Dysphagia refers to difficulties during the swallowing process. Esophageal dysphagia occurs when swallowing problems happen in the esophagus. The esophagus is the tube that transports food from the throat to the stomach
Esophagus and Stomach
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A number of conditions can cause esophageal dysphagia, such as: Achalasia
—affects the muscles at the bottom of the esophagus
—causes thickening and stiffening of tissues, joints, and organs; can lead to problems with the esophageal muscles
or esophageal ring—causes the esophagus to become more narrow
Esophageal tumorsInfectious esophagitisCaustic esophagitisForeign bodiesEosinophilic esophagitis
Symptoms may include: Difficulty swallowing solids, liquids, or bothA sensation of food being stuck in the esophagusPain when swallowingHeartburn, regurgitationCoughing or choking when eating or drinkingDroolingWheezing, hoarse voice
Weight loss, malnutrition, and
due to problems with eating and drinking
The doctor will ask about your symptoms and medical history. A physical exam will be done.
Tests will be done to assess your swallowing function. These may include: Swallowing test to observe what happens when you swallowVideofluorographic swallowing study (VFSS)
Your throat may need to be viewed. This can be done with: EndoscopyBarium swallow
Your esophageal muscles may be tested. This can be done with an esophageal manometry test.
Treatment depends on the cause, but may include: Esophageal dilation
—Placing a tube-shaped device into the esophagus to widen the narrow part.
SurgeryDietary changes—You may need to avoid eating foods that cause problems, like meat. Or you may need to eat only pureed food. In severe cases, a feeding tube may be needed to provide nutrition.Therapy to improve swallowing—such as learning ways to prevent choking while eating.Medications
You can reduce your risk by getting early treatment for any related condition, like GERD.
Communication facts: special populations: dysphagia—2008 edition. American-Speech-Language-Hearing Association website. Available at:
http://www.asha.org/Research/reports/dysphagia. Published 2008. Accessed August 13, 2013.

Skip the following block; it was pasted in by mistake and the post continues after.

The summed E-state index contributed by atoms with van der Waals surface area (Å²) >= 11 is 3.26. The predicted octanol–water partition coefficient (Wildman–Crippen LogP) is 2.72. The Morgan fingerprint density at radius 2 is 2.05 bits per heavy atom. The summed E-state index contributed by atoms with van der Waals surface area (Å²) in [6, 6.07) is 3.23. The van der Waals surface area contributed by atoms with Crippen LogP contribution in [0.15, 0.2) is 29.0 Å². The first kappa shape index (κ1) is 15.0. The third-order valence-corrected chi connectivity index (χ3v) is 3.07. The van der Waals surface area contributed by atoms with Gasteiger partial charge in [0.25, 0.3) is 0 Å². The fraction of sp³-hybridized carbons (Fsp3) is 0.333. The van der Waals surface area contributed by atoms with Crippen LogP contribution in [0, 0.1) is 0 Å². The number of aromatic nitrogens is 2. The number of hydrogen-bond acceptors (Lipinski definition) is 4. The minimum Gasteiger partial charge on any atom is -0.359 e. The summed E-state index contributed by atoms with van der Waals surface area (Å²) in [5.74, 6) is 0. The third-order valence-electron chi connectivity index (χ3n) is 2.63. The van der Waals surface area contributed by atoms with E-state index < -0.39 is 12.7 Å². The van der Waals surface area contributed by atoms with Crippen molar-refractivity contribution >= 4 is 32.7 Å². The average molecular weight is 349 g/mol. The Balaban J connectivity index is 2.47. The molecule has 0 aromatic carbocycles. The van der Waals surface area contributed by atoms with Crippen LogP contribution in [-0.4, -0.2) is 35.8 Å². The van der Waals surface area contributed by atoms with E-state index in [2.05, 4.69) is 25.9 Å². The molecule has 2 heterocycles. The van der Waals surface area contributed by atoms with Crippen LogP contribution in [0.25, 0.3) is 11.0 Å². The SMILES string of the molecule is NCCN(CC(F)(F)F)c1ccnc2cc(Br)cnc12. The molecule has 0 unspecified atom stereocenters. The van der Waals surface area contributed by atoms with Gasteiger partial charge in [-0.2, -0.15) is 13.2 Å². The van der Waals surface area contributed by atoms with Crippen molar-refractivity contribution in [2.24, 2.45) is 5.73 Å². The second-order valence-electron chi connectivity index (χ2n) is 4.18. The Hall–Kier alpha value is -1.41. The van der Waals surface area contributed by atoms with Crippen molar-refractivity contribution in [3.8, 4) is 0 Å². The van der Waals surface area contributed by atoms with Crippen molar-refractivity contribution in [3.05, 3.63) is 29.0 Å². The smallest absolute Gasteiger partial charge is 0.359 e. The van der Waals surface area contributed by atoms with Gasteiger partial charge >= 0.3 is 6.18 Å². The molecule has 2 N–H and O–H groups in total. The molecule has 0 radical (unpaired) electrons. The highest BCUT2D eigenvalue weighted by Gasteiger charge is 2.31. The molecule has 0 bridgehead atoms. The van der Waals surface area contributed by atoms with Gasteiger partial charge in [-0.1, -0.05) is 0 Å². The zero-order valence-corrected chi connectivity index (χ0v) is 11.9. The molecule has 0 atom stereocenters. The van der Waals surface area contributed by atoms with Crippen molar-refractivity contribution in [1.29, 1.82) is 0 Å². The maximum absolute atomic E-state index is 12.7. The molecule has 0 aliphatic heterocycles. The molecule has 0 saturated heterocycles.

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http://www.cedars-sinai.edu/Patients/Health-Conditions/Dysphagia.aspx. Accessed August 13, 2013.
Dysphagia. EBSCO DynaMed website. Available at:
http://www.ebscohost.com/dynamed. Updated August 2, 2013. Accessed August 13, 2013.
Dysphagia. World Gastroenterology Organisation website. Available at:
http://www.worldgastroenterology.org/assets/downloads/en/pdf/guidelines/08_dysphagia.pdf. Published 2007. Accessed August 13, 2013.
Font J, Underbrink M. Esophageal dysphagia. University of Texas Medical Branch website. Available at:
http://www.utmb.edu/otoref/grnds/esoph-dysphagia-080206/esoph-dysphagia-slides-080206.pdf. Published February 6, 2008. Accessed August 14, 2013.
Palmer J, Drennan J, Baba M. Evaluation and treatment of swallowing impairments. Am Fam Physician. 2000 Apr 15;61(8):2453-62. Available at:
http://www.aafp.org/afp/20000415/2453.html. Accessed August 14, 2013.
05/21/2014 DynaMed's Systematic Literature Surveillance http://www.ebscohost.com/dynamed: Regan J, Murphy A, et al. Botulinum toxin for upper oesophageal sphincter dysfunction in neurological swallowing disorders. Cochrane Database Syst Rev. 2014;5:CD009968.
Last reviewed May 2014 by Michael Woods, MD
Please be aware that this information is provided to supplement the care provided by your physician. It is neither intended nor implied to be a substitute for professional medical advice. CALL YOUR HEALTHCARE PROVIDER IMMEDIATELY IF YOU THINK YOU MAY HAVE A MEDICAL EMERGENCY. Always seek the advice of your physician or other qualified health provider prior to starting any new treatment or with any questions you may have regarding a medical condition.
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